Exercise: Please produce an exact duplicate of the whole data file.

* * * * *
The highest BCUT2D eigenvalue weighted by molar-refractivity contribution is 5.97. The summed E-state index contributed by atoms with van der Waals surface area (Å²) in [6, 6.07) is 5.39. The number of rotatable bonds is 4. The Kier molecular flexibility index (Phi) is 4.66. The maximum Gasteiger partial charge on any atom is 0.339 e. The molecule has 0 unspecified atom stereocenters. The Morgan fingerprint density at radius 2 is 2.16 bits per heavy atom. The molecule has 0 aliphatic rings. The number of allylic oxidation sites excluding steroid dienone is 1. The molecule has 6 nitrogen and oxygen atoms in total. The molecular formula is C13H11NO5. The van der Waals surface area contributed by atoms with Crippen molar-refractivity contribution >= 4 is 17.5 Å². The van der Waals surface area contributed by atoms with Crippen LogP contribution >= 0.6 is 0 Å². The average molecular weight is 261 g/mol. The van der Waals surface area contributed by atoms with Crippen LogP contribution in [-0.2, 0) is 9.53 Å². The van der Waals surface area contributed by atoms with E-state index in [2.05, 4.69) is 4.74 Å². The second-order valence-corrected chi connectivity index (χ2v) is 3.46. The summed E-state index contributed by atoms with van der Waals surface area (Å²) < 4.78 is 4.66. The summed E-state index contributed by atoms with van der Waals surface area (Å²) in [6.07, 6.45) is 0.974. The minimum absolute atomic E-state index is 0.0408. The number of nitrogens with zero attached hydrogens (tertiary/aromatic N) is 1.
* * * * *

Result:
The highest BCUT2D eigenvalue weighted by molar-refractivity contribution is 5.97. The summed E-state index contributed by atoms with van der Waals surface area (Å²) in [6, 6.07) is 5.39. The number of rotatable bonds is 4. The Kier molecular flexibility index (Phi) is 4.66. The maximum Gasteiger partial charge on any atom is 0.339 e. The molecule has 0 unspecified atom stereocenters. The Morgan fingerprint density at radius 2 is 2.16 bits per heavy atom. The molecule has 0 aliphatic rings. The number of allylic oxidation sites excluding steroid dienone is 1. The molecule has 6 nitrogen and oxygen atoms in total. The molecular formula is C13H11NO5. The van der Waals surface area contributed by atoms with Crippen molar-refractivity contribution >= 4 is 17.5 Å². The van der Waals surface area contributed by atoms with Crippen LogP contribution >= 0.6 is 0 Å². The average molecular weight is 261 g/mol. The van der Waals surface area contributed by atoms with Crippen LogP contribution in [-0.2, 0) is 9.53 Å². The van der Waals surface area contributed by atoms with E-state index in [2.05, 4.69) is 4.74 Å². The second-order valence-corrected chi connectivity index (χ2v) is 3.46. The summed E-state index contributed by atoms with van der Waals surface area (Å²) < 4.78 is 4.66. The summed E-state index contributed by atoms with van der Waals surface area (Å²) in [6.07, 6.45) is 0.974. The minimum absolute atomic E-state index is 0.0408. The number of nitrogens with zero attached hydrogens (tertiary/aromatic N) is 1.